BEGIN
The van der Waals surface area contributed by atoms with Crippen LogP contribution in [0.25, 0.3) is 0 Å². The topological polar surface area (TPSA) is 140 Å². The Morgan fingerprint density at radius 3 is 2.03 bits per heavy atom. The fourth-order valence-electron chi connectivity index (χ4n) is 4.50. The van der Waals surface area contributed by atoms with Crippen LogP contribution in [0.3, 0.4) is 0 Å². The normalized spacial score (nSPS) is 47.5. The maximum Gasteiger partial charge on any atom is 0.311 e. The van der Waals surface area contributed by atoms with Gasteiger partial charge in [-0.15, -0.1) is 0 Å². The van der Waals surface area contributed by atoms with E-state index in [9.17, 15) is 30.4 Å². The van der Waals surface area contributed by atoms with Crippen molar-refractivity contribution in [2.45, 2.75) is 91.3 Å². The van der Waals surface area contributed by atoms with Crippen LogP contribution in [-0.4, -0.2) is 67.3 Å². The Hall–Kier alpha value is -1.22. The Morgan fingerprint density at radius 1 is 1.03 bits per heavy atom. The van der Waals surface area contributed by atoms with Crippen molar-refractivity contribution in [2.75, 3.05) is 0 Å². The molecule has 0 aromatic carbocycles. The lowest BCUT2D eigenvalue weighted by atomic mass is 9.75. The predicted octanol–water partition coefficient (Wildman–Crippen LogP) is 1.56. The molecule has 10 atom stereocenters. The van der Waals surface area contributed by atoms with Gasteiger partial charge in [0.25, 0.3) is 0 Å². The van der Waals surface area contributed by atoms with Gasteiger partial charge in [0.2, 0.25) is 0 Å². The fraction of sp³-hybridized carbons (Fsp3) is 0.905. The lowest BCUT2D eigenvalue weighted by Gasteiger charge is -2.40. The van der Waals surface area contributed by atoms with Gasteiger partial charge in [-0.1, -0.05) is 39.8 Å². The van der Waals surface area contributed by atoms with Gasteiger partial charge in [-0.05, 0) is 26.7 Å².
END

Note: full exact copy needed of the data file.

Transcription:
The van der Waals surface area contributed by atoms with Crippen LogP contribution in [0.25, 0.3) is 0 Å². The topological polar surface area (TPSA) is 140 Å². The Morgan fingerprint density at radius 3 is 2.03 bits per heavy atom. The fourth-order valence-electron chi connectivity index (χ4n) is 4.50. The van der Waals surface area contributed by atoms with Crippen LogP contribution in [0.3, 0.4) is 0 Å². The normalized spacial score (nSPS) is 47.5. The maximum Gasteiger partial charge on any atom is 0.311 e. The van der Waals surface area contributed by atoms with Gasteiger partial charge in [-0.15, -0.1) is 0 Å². The van der Waals surface area contributed by atoms with E-state index in [9.17, 15) is 30.4 Å². The van der Waals surface area contributed by atoms with Crippen molar-refractivity contribution in [2.45, 2.75) is 91.3 Å². The van der Waals surface area contributed by atoms with Crippen LogP contribution in [-0.4, -0.2) is 67.3 Å². The Hall–Kier alpha value is -1.22. The Morgan fingerprint density at radius 1 is 1.03 bits per heavy atom. The van der Waals surface area contributed by atoms with Crippen molar-refractivity contribution in [2.75, 3.05) is 0 Å². The molecule has 0 aromatic carbocycles. The lowest BCUT2D eigenvalue weighted by atomic mass is 9.75. The predicted octanol–water partition coefficient (Wildman–Crippen LogP) is 1.56. The molecule has 10 atom stereocenters. The van der Waals surface area contributed by atoms with Gasteiger partial charge in [0.25, 0.3) is 0 Å². The van der Waals surface area contributed by atoms with Gasteiger partial charge in [0.2, 0.25) is 0 Å². The fraction of sp³-hybridized carbons (Fsp3) is 0.905. The lowest BCUT2D eigenvalue weighted by Gasteiger charge is -2.40. The van der Waals surface area contributed by atoms with Gasteiger partial charge in [-0.1, -0.05) is 39.8 Å². The van der Waals surface area contributed by atoms with Gasteiger partial charge in [-0.05, 0) is 26.7 Å².